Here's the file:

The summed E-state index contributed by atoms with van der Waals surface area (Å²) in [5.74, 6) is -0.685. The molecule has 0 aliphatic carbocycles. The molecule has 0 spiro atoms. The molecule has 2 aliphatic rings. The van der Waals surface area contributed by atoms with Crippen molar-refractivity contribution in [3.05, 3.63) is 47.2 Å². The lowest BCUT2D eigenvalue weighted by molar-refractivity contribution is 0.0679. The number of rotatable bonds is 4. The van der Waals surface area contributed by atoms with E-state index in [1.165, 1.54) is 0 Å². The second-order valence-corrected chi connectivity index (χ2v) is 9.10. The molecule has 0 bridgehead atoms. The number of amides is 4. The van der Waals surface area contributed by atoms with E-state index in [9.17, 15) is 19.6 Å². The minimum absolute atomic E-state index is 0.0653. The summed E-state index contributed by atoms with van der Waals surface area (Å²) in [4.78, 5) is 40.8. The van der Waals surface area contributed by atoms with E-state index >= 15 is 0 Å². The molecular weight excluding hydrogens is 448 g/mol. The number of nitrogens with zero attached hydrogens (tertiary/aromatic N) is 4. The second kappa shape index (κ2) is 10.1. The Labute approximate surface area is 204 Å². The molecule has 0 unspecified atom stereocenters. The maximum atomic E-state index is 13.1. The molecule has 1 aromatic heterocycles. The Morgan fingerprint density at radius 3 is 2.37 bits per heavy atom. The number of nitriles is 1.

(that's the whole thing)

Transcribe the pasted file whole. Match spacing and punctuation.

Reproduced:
The summed E-state index contributed by atoms with van der Waals surface area (Å²) in [5.74, 6) is -0.685. The molecule has 0 aliphatic carbocycles. The molecule has 0 spiro atoms. The molecule has 2 aliphatic rings. The van der Waals surface area contributed by atoms with Crippen molar-refractivity contribution in [3.05, 3.63) is 47.2 Å². The lowest BCUT2D eigenvalue weighted by molar-refractivity contribution is 0.0679. The number of rotatable bonds is 4. The van der Waals surface area contributed by atoms with E-state index in [1.165, 1.54) is 0 Å². The second-order valence-corrected chi connectivity index (χ2v) is 9.10. The molecule has 0 bridgehead atoms. The number of amides is 4. The van der Waals surface area contributed by atoms with E-state index in [9.17, 15) is 19.6 Å². The minimum absolute atomic E-state index is 0.0653. The summed E-state index contributed by atoms with van der Waals surface area (Å²) in [4.78, 5) is 40.8. The van der Waals surface area contributed by atoms with E-state index >= 15 is 0 Å². The molecular weight excluding hydrogens is 448 g/mol. The number of nitrogens with zero attached hydrogens (tertiary/aromatic N) is 4. The second kappa shape index (κ2) is 10.1. The Labute approximate surface area is 204 Å². The molecule has 0 unspecified atom stereocenters. The maximum atomic E-state index is 13.1. The molecule has 1 aromatic heterocycles. The Morgan fingerprint density at radius 3 is 2.37 bits per heavy atom. The number of nitriles is 1.